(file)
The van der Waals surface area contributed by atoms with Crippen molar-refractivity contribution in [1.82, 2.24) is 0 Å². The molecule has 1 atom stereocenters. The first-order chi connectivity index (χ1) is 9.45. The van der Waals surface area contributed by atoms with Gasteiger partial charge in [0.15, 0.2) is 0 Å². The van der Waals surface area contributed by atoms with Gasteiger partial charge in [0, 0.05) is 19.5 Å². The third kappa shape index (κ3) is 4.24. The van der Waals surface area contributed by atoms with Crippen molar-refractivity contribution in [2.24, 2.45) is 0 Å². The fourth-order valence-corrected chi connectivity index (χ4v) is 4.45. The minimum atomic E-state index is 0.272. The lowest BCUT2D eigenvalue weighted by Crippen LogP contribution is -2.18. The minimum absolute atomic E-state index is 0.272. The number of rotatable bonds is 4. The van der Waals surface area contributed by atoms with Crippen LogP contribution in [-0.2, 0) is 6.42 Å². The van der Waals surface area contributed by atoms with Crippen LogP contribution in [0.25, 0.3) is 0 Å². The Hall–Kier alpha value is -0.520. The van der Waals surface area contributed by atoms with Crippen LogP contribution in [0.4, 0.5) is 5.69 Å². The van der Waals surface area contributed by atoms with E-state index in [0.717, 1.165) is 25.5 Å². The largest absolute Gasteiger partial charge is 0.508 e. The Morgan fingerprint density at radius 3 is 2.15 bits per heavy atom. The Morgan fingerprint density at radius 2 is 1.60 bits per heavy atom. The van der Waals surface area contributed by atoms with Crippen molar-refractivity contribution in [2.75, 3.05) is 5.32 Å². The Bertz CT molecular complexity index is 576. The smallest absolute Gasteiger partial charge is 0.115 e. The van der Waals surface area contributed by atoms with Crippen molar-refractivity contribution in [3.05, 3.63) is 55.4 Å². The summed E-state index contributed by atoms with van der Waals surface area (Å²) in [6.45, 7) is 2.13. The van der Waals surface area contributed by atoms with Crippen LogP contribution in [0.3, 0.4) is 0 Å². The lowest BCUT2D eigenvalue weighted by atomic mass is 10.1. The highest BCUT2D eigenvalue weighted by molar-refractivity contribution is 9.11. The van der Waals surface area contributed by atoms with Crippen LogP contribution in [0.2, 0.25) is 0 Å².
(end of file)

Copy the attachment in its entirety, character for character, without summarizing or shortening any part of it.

The van der Waals surface area contributed by atoms with Crippen molar-refractivity contribution in [1.82, 2.24) is 0 Å². The molecule has 1 atom stereocenters. The first-order chi connectivity index (χ1) is 9.45. The van der Waals surface area contributed by atoms with Gasteiger partial charge in [0.15, 0.2) is 0 Å². The van der Waals surface area contributed by atoms with Gasteiger partial charge in [0, 0.05) is 19.5 Å². The third kappa shape index (κ3) is 4.24. The van der Waals surface area contributed by atoms with Crippen molar-refractivity contribution in [2.24, 2.45) is 0 Å². The fourth-order valence-corrected chi connectivity index (χ4v) is 4.45. The minimum atomic E-state index is 0.272. The lowest BCUT2D eigenvalue weighted by Crippen LogP contribution is -2.18. The minimum absolute atomic E-state index is 0.272. The number of rotatable bonds is 4. The van der Waals surface area contributed by atoms with Crippen LogP contribution in [-0.2, 0) is 6.42 Å². The van der Waals surface area contributed by atoms with Crippen LogP contribution in [0.25, 0.3) is 0 Å². The Hall–Kier alpha value is -0.520. The van der Waals surface area contributed by atoms with Crippen LogP contribution in [0.4, 0.5) is 5.69 Å². The van der Waals surface area contributed by atoms with E-state index in [0.717, 1.165) is 25.5 Å². The largest absolute Gasteiger partial charge is 0.508 e. The Morgan fingerprint density at radius 3 is 2.15 bits per heavy atom. The Morgan fingerprint density at radius 2 is 1.60 bits per heavy atom. The van der Waals surface area contributed by atoms with Crippen molar-refractivity contribution in [2.75, 3.05) is 5.32 Å². The Bertz CT molecular complexity index is 576. The smallest absolute Gasteiger partial charge is 0.115 e. The van der Waals surface area contributed by atoms with Crippen molar-refractivity contribution in [3.05, 3.63) is 55.4 Å². The summed E-state index contributed by atoms with van der Waals surface area (Å²) in [6.45, 7) is 2.13. The van der Waals surface area contributed by atoms with Crippen LogP contribution in [0.3, 0.4) is 0 Å². The lowest BCUT2D eigenvalue weighted by atomic mass is 10.1. The highest BCUT2D eigenvalue weighted by molar-refractivity contribution is 9.11. The van der Waals surface area contributed by atoms with Crippen LogP contribution in [0.2, 0.25) is 0 Å².